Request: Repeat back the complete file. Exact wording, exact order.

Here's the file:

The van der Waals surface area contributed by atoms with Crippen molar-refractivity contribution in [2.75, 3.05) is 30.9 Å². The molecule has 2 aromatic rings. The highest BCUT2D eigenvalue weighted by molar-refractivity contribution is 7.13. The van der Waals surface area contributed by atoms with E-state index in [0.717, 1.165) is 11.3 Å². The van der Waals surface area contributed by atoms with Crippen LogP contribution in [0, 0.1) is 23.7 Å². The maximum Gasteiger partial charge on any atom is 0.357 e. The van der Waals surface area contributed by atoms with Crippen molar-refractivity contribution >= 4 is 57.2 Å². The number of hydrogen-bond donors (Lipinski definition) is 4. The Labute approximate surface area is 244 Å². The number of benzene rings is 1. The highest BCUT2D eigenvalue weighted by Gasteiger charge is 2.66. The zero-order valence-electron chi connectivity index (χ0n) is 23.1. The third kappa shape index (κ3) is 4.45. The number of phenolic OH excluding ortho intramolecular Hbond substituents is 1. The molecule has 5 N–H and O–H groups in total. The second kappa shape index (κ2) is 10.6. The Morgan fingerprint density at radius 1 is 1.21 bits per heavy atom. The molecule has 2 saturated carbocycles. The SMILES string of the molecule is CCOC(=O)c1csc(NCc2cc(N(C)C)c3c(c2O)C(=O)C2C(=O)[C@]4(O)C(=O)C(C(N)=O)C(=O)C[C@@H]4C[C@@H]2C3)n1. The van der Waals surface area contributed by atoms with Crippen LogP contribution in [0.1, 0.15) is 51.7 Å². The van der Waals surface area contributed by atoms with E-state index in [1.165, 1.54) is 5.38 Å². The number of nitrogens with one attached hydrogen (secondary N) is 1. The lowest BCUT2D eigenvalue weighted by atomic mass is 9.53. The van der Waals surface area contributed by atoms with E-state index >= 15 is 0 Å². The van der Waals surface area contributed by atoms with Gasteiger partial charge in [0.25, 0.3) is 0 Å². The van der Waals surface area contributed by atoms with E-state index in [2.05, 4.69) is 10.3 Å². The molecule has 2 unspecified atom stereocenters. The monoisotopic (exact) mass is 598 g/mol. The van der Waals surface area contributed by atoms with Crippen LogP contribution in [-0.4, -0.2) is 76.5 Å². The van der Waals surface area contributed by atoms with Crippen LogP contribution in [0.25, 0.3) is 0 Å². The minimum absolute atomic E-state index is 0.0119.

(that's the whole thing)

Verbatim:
The van der Waals surface area contributed by atoms with Crippen molar-refractivity contribution in [2.75, 3.05) is 30.9 Å². The molecule has 2 aromatic rings. The highest BCUT2D eigenvalue weighted by molar-refractivity contribution is 7.13. The van der Waals surface area contributed by atoms with E-state index in [0.717, 1.165) is 11.3 Å². The van der Waals surface area contributed by atoms with Crippen LogP contribution in [0, 0.1) is 23.7 Å². The maximum Gasteiger partial charge on any atom is 0.357 e. The van der Waals surface area contributed by atoms with Crippen molar-refractivity contribution >= 4 is 57.2 Å². The number of hydrogen-bond donors (Lipinski definition) is 4. The Labute approximate surface area is 244 Å². The number of benzene rings is 1. The highest BCUT2D eigenvalue weighted by Gasteiger charge is 2.66. The zero-order valence-electron chi connectivity index (χ0n) is 23.1. The third kappa shape index (κ3) is 4.45. The number of phenolic OH excluding ortho intramolecular Hbond substituents is 1. The molecule has 5 N–H and O–H groups in total. The second kappa shape index (κ2) is 10.6. The Morgan fingerprint density at radius 1 is 1.21 bits per heavy atom. The molecule has 2 saturated carbocycles. The SMILES string of the molecule is CCOC(=O)c1csc(NCc2cc(N(C)C)c3c(c2O)C(=O)C2C(=O)[C@]4(O)C(=O)C(C(N)=O)C(=O)C[C@@H]4C[C@@H]2C3)n1. The van der Waals surface area contributed by atoms with Crippen LogP contribution in [0.1, 0.15) is 51.7 Å². The van der Waals surface area contributed by atoms with E-state index in [1.165, 1.54) is 5.38 Å². The number of nitrogens with one attached hydrogen (secondary N) is 1. The lowest BCUT2D eigenvalue weighted by atomic mass is 9.53. The van der Waals surface area contributed by atoms with E-state index >= 15 is 0 Å². The van der Waals surface area contributed by atoms with Gasteiger partial charge in [0.25, 0.3) is 0 Å². The van der Waals surface area contributed by atoms with E-state index in [2.05, 4.69) is 10.3 Å². The molecule has 2 unspecified atom stereocenters. The monoisotopic (exact) mass is 598 g/mol. The van der Waals surface area contributed by atoms with Crippen LogP contribution in [-0.4, -0.2) is 76.5 Å². The van der Waals surface area contributed by atoms with Crippen LogP contribution in [0.25, 0.3) is 0 Å². The minimum absolute atomic E-state index is 0.0119.